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Catholic Charities vs. Single-Sex Couples In the Age of Privatization

The split between the State of Illinois and Catholic Charities over same-sex adoption is indicative of a larger conflict between church and state in the era of government privatization, and part of one of the most interesting stories of 2011.

King Solomon

 

An excellent New York Times article has the tension between Catholic Charities and the State of Illinois back in the news again—briefly, that Catholic Charities are shutting down most of their state affiliates because Illinois won’t subsidize them unless they’re willing to place children with same-sex couples (which would eliminate virtually all of their funding). But as Laurie Goodstein writes, it’s not just Illinois, and it’s not just foster parenting:

The bishops are engaged in the religious liberty battle on several fronts. They have asked the Obama administration to lift a new requirement that Catholic and other religiously affiliated hospitals, universities and charity groups cover contraception in their employees’ health plans. A decision has been expected for weeks now.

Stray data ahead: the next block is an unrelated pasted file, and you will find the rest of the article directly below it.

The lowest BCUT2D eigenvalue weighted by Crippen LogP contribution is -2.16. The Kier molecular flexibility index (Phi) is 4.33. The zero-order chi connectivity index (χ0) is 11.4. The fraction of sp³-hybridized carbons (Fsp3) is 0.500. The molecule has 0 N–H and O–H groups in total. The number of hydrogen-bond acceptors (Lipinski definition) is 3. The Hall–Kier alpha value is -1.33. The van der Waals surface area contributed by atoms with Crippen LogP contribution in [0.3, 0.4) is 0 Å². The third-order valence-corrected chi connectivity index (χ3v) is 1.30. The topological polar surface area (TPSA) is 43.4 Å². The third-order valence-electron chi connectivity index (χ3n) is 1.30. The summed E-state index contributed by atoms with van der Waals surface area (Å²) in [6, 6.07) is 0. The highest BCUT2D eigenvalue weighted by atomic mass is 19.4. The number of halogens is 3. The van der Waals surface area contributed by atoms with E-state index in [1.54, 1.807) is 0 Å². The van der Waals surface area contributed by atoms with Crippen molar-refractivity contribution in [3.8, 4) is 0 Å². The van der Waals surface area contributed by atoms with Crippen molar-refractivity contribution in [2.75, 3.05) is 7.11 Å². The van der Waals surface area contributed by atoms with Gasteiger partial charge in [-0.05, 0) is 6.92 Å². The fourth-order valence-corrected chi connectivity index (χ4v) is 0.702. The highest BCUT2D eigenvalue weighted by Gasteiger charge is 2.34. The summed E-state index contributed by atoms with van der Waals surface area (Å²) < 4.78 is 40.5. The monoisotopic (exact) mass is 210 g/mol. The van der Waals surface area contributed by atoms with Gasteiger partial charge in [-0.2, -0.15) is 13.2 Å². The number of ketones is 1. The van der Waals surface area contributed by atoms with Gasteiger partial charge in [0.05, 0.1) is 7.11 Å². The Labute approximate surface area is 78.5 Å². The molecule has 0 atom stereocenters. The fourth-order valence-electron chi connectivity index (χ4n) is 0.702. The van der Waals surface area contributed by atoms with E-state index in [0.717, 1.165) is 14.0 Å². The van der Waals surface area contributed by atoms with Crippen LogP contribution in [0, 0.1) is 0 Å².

At the same time, the bishops are protesting the recent denial of a federal contract to provide care for victims of sex trafficking, saying the decision was anti-Catholic. An official with the Department of Health and Human Services recently told a hearing on Capitol Hill that the bishops’ program was rejected because it did not provide the survivors of sex trafficking, some of whom are rape victims, with referrals for abortions or contraceptives.

The basis of the protest should sound familiar:

Issa accused Sheldon’s department of acting in a way that violates federal laws that prohibit discrimination based on religious beliefs.

It’s exactly what the Conference of Catholic Bishops told Goodstein: